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State v. Mello

The Supreme Court of Washington. En Banc
May 6, 1971
484 P.2d 910 (Wash. 1971)


No. 41806.

May 6, 1971.

[1] Criminal Law — Trial — Instructions — Prejudice — Determination. An instruction, even though poorly worded and not recommended by the Supreme Court, will not be considered prejudicial and require the reversal of a conviction if it correctly states the law and is stated with sufficient clarity that no juror could misunderstand.

[See Am.Jur.2d, Appeal and Error § 813.]

McGOVERN and ROSELLINI, JJ., dissent by separate opinion.

Review of a decision of the Court of Appeals, November 5, 1970, 3 Wn. App. 555. Reversed.

The Court of Appeals reversed a judgment of the Superior Court for Pierce County, No. 37356, Horace G. Geer, J., entered March 24, 1969. Respondent (prosecution) petitioned the Supreme Court for review.

Prosecution for assault. Defendant appealed to the Court of Appeals from a conviction and sentence.

Ronald L. Hendry, Prosecuting Attorney, Joseph D. Mladinov, Special Counsel, and Eugene G. Olson, Chief Criminal Deputy, for petitioner.

Don R. Smith, for respondent.

Defendant was convicted of assault in the second degree in the superior court. Upon appeal to the Court of Appeals, the conviction was reversed. The matter is before this court following a petition for review by the state, which petition for review was granted. The facts are well stated by the Court of Appeals in State v. Mello, 3 Wn. App. 555, 477 P.2d 42 (1970), as follows:

Tacoma police officers Knutsen and Sijon were on their way to a burglary call when they observed an automobile with its lights on, parked on the sidewalk, facing the wrong way on a one-way street. Ten to 15 minutes later, about 4:30 a.m., the officers returned and on closer examination, determined that the car had its motor running, one tire was flat, and an individual was slumped over the steering wheel. With some difficulty, the officers were able to arouse this individual and ultimately to help him out of the car. The driver, appellant here, seemed to have considerable difficulty talking and understanding questions asked of him. Though the officers testified no odor of alcohol was about defendant, he seemed to have difficulty standing and when the officers turned for a moment, he crawled back into the car and shut the door. Officer Sijon approached the driver's side while his partner went to the passenger side. Officer Knutsen saw defendant move his hand between the cushions of the front seat and remove something, which proved to be a loaded pistol. Officer Knutsen disarmed defendant, but only after he pointed the pistol at Officer Sijon. After his arrest, defendant was not given a breathalyzer test, though testimony from an officer indicates he appeared intoxicated and defendant himself testified he had been drinking and taking a prescription drug.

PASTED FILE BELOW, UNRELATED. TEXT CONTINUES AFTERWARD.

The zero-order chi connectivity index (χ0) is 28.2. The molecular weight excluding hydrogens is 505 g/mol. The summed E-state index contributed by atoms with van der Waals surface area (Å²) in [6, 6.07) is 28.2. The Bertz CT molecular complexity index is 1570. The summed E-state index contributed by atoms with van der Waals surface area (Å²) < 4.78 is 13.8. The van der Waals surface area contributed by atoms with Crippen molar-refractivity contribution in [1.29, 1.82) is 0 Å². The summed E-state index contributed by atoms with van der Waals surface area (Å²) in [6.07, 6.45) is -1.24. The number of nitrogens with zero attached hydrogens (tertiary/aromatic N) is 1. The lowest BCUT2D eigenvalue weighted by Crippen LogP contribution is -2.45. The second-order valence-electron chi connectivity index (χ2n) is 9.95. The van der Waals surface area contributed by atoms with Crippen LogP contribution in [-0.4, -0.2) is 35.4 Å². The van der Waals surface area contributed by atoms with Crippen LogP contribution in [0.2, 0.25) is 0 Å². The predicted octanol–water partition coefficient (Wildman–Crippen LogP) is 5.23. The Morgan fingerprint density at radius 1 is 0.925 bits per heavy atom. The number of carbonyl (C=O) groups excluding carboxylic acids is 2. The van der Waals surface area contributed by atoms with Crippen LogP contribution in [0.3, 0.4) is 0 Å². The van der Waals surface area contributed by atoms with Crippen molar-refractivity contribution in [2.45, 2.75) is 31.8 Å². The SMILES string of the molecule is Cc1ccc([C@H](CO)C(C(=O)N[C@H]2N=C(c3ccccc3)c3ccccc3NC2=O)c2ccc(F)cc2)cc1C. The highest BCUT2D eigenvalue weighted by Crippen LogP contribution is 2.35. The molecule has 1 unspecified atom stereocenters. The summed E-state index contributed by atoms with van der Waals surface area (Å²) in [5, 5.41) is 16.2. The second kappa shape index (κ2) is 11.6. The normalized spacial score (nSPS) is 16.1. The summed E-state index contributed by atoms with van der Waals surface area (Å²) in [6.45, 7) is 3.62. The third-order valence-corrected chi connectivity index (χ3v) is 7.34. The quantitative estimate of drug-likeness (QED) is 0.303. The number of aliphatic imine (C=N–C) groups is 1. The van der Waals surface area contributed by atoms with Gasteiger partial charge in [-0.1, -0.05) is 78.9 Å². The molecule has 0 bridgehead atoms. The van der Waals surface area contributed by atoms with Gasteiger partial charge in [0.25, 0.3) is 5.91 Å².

Upon the petition for review, only one question is presented, the propriety of instruction No. 11, which reads:

If you find that the defendant was intoxicated at the time of the offense charged, you are instructed that such intoxication is not a defense. No act committed by a person while in a state of voluntary intoxication is less criminal by reason of his being in said condition. But whenever the actual existence of any particular purpose, motive, or intent, is a necessary element to constitute any particular species or degree of crime, the jury may take into consideration the fact of his intoxication at the time in determining such purpose, motive or intent.

(Italics ours.)

It was upon the basis of the first sentence of instruction No. 11 the Court of Appeals reversed in State v. Mello, supra. [1] Instruction No. 11 correctly stated the law. It is and always has been the law that voluntary intoxication is not a defense, but if intent is a necessary element of the crime, then the intoxication of defendant can be considered only in so far as it bears on intent. Instruction No. 11 so stated with sufficient clarity that no juror could misunderstand. The instruction, after the first sentence, is substantially in the language of RCW 9.01.114.

In order to avoid any future problems, we strongly recommend an instruction such as instruction No. 11 never be given again. The first sentence should be eliminated.

We hold the instruction, although imperfect, was not prejudicial error and, therefore, the decision of the Court of Appeals must be and is hereby reversed and the trial court affirmed.


I dissent. The jury was told that "intoxication is not a defense" to the crime charged. That is not the law. If the defendant was intoxicated to the extent that he could not form the required intention to commit the act, then that intoxication would be a legitimate defense. Because instruction No. 11 was a misstatement of the law, I would reverse the trial court.

ROSELLINI, J., concurs with McGOVERN, J.

Summaries of

State v. Mello

The Supreme Court of Washington. En Banc
May 6, 1971
484 P.2d 910 (Wash. 1971)
Case details for

State v. Mello

Case Details

Full title:THE STATE OF WASHINGTON, Petitioner, v. JOSEPH MELLO, Respondent

Court:The Supreme Court of Washington. En Banc

Date published: May 6, 1971


484 P.2d 910 (Wash. 1971)
484 P.2d 910
79 Wash. 2d 279

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